Our moonshine is even sold in mason jars as a “hats off” to the non-regulated history it came from. Our line of moonshines are a far cry from the potentially deadly spirits that used to flow from homemade stills. Representing its full integration into the contemporary alcohol industry, moonshine now even has its own holiday! National Moonshine Day is on the first Thursday in June (June 2 nd of 2022).
Is moonshine a whiskey?
Moonshine, Whiskey, and Bourbon: What’s the Difference – Billions of glasses of alcohol are consumed across the planet daily. Despite this, only a percentage of consumers are aware of the various types of alcohol. You may have sampled a bourbon here, a whiskey there, or some good old moonshine in your friend’s barn, but what’s the difference? Whiskey To begin with, whiskey (worded as whisky outside the United States) is a distilled alcohol manufactured from fermented grain mash— mostly corn, barley, wheat, rye, or other grains.
Whiskey is sometimes matured in wooden barrels, which contribute color and taste, and when it’s first distilled, it’s known as white whiskey or moonshine because of its clear tint. The primary distinguishing factor between the various types of alcohol is the type of grain used, production process, and country of origin.
Still, Canadian whiskey is a distinct entity that is sometimes unfairly disparaged due to its status as a blended whisky. Bourbon Bourbon is a kind of whiskey that must be produced in the United States and must meet some basic criteria to be officially labeled, sold, or shipped as bourbon: it must be distilled from at least 51% corn, aged in charred oak barrels, enclosed for aging at no more than 125 proof, and packaged at 80 proof or more.
- The charred barrels are particularly important and significantly impact the spirit’s flavor.
- In 1964, Congress designated bourbon as America’s sole native spirit, and as an American product, it cannot be marketed as “bourbon” if made in another jurisdiction.
- While all whiskey is bourbon, not all bourbon is whiskey.
Bourbon has to be matured in virgin charred oak barrels for a minimum of 2 years to be called “straight bourbon whiskey.” If you compare bourbon to whiskey, you’ll find that bourbon is sweeter. Bourbon is commonly made in Kentucky; Corn, Kentucky’s most prominent crop, has a high sugar concentration, explaining all that bourbon sweetness.
- This makes more sense if you’ve ever eaten corn straight from the cob — it’s delicious, right? Because of its sweetness, bourbon is a fantastic liquor for many cocktails.
- Moonshine Put simply, moonshine is untaxed whiskey – although that’s no longer the case.
- Making moonshine started early in American history when the new US government imposed a tax on whiskey and spirits to help cover the American Revolution’s expenses.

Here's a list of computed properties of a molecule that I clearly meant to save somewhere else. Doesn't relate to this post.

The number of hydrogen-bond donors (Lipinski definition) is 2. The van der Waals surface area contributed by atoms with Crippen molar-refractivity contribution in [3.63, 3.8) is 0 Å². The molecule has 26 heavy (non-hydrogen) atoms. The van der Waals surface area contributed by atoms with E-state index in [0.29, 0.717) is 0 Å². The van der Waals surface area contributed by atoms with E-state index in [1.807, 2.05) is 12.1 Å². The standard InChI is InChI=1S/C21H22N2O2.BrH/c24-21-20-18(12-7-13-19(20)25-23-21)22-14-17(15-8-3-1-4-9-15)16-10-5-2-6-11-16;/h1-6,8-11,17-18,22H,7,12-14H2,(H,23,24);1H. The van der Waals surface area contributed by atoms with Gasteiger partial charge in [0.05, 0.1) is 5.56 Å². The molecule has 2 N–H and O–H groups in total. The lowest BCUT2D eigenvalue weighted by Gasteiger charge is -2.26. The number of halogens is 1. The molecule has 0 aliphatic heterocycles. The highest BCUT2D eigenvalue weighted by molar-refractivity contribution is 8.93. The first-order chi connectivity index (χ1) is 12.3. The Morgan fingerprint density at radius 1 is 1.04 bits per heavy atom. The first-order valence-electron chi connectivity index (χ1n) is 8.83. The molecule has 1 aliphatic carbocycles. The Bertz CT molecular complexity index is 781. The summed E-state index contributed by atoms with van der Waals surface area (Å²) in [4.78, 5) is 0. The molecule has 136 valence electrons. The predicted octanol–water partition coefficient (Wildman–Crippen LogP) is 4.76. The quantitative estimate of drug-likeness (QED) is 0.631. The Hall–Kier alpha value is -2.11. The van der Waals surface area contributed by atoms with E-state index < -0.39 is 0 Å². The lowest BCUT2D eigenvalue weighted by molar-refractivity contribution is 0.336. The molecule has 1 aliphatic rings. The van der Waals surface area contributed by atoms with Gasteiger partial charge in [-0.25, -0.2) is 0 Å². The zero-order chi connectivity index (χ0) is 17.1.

Because of the rich heritage of moonshine recipes, many distillers opt to maintain the moniker ‘moonshine’ even though moonshine is legal and is taxed. Moonshiners in the past didn’t have an absolute definition for what constituted moonshine. Moonshiners across the country employed various ingredients, including corn, rye, and sugar.
Moonshine has a flavor that is more like vodka than a dark-colored whiskey. This is because historically, moonshine is seldom matured, and obtaining and keeping oak barrels for maturing secretly would’ve been extremely difficult. However, because there weren’t any legal criteria, the flavor varied. The majority of moonshine produced in America’s South is created from maize, and owing to commonalities in the distillation process, the majority of southern moonshine is identical to corn whiskey.
You can learn about our Liquors by visiting one of our Locations. Experience Moonshine for Yourself Today Whether mixed or taken neatly, moonshine is highly desirable. Here in Tennessee, we offer several moonshine options, including flavored moonshine.
Is moonshine considered ethanol?
Methanol – A Deadly Byproduct – The fermentation process used to make moonshine produces alcohol in two forms: methanol and ethanol. Ethanol is the drinkable version. Methanol, known as wood alcohol, is a byproduct that’s toxic when large amounts end up in the finished product,
- The distillation process that follows produces concentrated ethanol by boiling the fermented product.
- The problem moonshiners run into is ethanol has a boiling point of 173.1 degrees Fahrenheit while methanol’s boiling point is 148.5 degrees Fahrenheit.
- This means methanol evaporates at a faster rate than ethanol and can become concentrated.
When done correctly, it only forms in small amounts and is easily separated out and discarded. Without the right equipment, high concentrations of methanol can end up in the drink. What makes methanol so dangerous is the human body converts it to formaldehyde, an ingredient used to make embalming fluid.